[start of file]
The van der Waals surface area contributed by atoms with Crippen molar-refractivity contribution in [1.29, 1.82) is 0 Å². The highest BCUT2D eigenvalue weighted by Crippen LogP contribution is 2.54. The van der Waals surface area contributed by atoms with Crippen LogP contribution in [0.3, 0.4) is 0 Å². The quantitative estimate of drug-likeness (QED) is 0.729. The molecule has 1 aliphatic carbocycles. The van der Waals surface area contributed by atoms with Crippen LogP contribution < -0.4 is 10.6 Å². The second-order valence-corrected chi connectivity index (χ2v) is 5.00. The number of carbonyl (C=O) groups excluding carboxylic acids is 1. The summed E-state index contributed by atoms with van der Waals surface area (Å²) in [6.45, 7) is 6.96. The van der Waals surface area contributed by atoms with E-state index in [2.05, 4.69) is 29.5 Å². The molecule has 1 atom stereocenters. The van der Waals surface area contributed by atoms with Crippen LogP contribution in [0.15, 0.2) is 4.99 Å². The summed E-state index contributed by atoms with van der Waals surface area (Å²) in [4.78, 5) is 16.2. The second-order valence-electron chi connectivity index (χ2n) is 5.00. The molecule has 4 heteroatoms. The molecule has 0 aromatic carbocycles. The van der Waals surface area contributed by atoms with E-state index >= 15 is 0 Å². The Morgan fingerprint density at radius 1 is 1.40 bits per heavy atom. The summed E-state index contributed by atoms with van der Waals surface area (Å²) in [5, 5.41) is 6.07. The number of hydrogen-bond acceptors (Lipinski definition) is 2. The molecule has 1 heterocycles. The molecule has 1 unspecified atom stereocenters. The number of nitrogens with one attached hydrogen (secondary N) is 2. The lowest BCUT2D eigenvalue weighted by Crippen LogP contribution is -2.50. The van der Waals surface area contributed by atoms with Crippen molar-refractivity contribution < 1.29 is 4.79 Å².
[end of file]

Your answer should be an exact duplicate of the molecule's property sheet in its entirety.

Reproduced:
The van der Waals surface area contributed by atoms with Crippen molar-refractivity contribution in [1.29, 1.82) is 0 Å². The highest BCUT2D eigenvalue weighted by Crippen LogP contribution is 2.54. The van der Waals surface area contributed by atoms with Crippen LogP contribution in [0.3, 0.4) is 0 Å². The quantitative estimate of drug-likeness (QED) is 0.729. The molecule has 1 aliphatic carbocycles. The van der Waals surface area contributed by atoms with Crippen LogP contribution < -0.4 is 10.6 Å². The second-order valence-corrected chi connectivity index (χ2v) is 5.00. The number of carbonyl (C=O) groups excluding carboxylic acids is 1. The summed E-state index contributed by atoms with van der Waals surface area (Å²) in [6.45, 7) is 6.96. The van der Waals surface area contributed by atoms with E-state index in [2.05, 4.69) is 29.5 Å². The molecule has 1 atom stereocenters. The van der Waals surface area contributed by atoms with Crippen LogP contribution in [0.15, 0.2) is 4.99 Å². The summed E-state index contributed by atoms with van der Waals surface area (Å²) in [4.78, 5) is 16.2. The second-order valence-electron chi connectivity index (χ2n) is 5.00. The molecule has 4 heteroatoms. The molecule has 0 aromatic carbocycles. The van der Waals surface area contributed by atoms with E-state index >= 15 is 0 Å². The Morgan fingerprint density at radius 1 is 1.40 bits per heavy atom. The summed E-state index contributed by atoms with van der Waals surface area (Å²) in [5, 5.41) is 6.07. The number of hydrogen-bond acceptors (Lipinski definition) is 2. The molecule has 1 heterocycles. The molecule has 1 unspecified atom stereocenters. The number of nitrogens with one attached hydrogen (secondary N) is 2. The lowest BCUT2D eigenvalue weighted by Crippen LogP contribution is -2.50. The van der Waals surface area contributed by atoms with Crippen molar-refractivity contribution < 1.29 is 4.79 Å².